new windows on 30 year old house
looking for a little direction/ advice here
had this house built 30 years ago, brick veneer with dashwood slider windows the kind with big panes of heavey glass
they are getting tired/ old & am looking to replace
what would be the best way to go
1. remove brick mold, interior trim & cut window frames back to studs, remove & replace, re-trim & install new vinyl brick mold
2. remove glass, install replacement windows ( a little smaller ) & have them cap off the outside
just to add i am pretty handy ( don't pay too many people to do too much for me ), and really don't mind pecking away at a job like this, but bending aluminum & capping is probably out of my range
if i was to go with #1 , would i measure the old window frame exactly & order the same ? & have not checked but do they make vinyl brick mold ?
really tired of the maint/ painting thing
should add there are 10 windows all the same ( 6 the same size ) plus 1 bow window about 8' x 4' , gonna hold off on that one a bit & might get a quote to change it out
all help/ suggestions etc appreciated
Going into a brick opening with a new construction window is the best way--but rather risky.
If you blow the measurement you will be stuck with the windows.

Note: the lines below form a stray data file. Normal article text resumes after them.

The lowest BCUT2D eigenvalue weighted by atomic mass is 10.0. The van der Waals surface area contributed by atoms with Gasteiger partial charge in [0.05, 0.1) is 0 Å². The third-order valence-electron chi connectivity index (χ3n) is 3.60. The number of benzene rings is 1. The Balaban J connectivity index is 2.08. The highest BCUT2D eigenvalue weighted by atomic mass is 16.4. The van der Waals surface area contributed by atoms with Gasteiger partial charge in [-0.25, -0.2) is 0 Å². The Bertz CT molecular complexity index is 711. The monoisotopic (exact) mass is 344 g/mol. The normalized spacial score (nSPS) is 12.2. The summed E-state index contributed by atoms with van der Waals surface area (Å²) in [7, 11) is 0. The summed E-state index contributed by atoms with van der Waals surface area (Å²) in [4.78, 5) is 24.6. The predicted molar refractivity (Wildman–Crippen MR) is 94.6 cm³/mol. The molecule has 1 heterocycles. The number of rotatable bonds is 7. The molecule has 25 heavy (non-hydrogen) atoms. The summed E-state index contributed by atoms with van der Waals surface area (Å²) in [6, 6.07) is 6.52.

To get an accurate measurement ,you need to remove the interior trim--this will expose the actual edges of the windows---with double hung windows -a bit of the drywall below the bottom may need to be removed,as the window bottom is usually hidden by 2 inches or so of drywall.
Then go outside and and verify the numbers by estimating the set back of the brrick molding and see if the numbers are the same.
Most catalogs list the 'rough opening' that's the size of the framed opening---you may need to call the distributor or manufacturer to get the actual size of the window.
Pvc brick mold is available just about anywhere.
Got that right!
You absolutely want to get the corect measurememnts the first time. This can be a painfull process but is well worth the time. If you make a mistake and order the windows larger than you need, you'll have a bunch of extra work ahead of you. If you order too small, you have a bit of extra work but if you order the correct size, you're golden. You're always better off, at the very least, hiring a professional window repair or installation company to do the measurements or to verify your measurements. A tiny error could be quite costly.
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